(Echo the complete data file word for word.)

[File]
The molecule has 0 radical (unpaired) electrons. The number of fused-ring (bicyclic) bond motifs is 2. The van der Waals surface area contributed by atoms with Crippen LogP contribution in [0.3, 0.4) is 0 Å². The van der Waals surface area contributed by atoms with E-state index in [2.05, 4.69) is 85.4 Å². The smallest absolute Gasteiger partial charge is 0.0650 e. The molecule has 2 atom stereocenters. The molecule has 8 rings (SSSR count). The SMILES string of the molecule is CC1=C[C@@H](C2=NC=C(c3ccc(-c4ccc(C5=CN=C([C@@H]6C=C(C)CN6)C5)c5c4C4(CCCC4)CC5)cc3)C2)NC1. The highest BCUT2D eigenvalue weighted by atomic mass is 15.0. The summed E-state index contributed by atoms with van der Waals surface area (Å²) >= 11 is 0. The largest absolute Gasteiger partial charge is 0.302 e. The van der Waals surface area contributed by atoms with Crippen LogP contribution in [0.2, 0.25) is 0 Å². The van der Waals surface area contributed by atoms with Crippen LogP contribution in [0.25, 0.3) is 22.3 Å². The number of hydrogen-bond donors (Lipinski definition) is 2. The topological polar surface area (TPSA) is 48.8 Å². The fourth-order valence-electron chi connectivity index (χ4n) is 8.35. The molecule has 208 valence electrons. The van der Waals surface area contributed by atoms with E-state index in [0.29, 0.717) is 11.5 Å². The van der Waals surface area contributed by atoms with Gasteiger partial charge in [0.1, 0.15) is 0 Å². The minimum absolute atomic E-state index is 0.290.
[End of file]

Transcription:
The molecule has 0 radical (unpaired) electrons. The number of fused-ring (bicyclic) bond motifs is 2. The van der Waals surface area contributed by atoms with Crippen LogP contribution in [0.3, 0.4) is 0 Å². The van der Waals surface area contributed by atoms with E-state index in [2.05, 4.69) is 85.4 Å². The smallest absolute Gasteiger partial charge is 0.0650 e. The molecule has 2 atom stereocenters. The molecule has 8 rings (SSSR count). The SMILES string of the molecule is CC1=C[C@@H](C2=NC=C(c3ccc(-c4ccc(C5=CN=C([C@@H]6C=C(C)CN6)C5)c5c4C4(CCCC4)CC5)cc3)C2)NC1. The highest BCUT2D eigenvalue weighted by atomic mass is 15.0. The summed E-state index contributed by atoms with van der Waals surface area (Å²) >= 11 is 0. The largest absolute Gasteiger partial charge is 0.302 e. The van der Waals surface area contributed by atoms with Crippen LogP contribution in [0.2, 0.25) is 0 Å². The van der Waals surface area contributed by atoms with Crippen LogP contribution in [0.25, 0.3) is 22.3 Å². The number of hydrogen-bond donors (Lipinski definition) is 2. The topological polar surface area (TPSA) is 48.8 Å². The fourth-order valence-electron chi connectivity index (χ4n) is 8.35. The molecule has 208 valence electrons. The van der Waals surface area contributed by atoms with E-state index in [0.29, 0.717) is 11.5 Å². The van der Waals surface area contributed by atoms with Gasteiger partial charge in [0.1, 0.15) is 0 Å². The minimum absolute atomic E-state index is 0.290.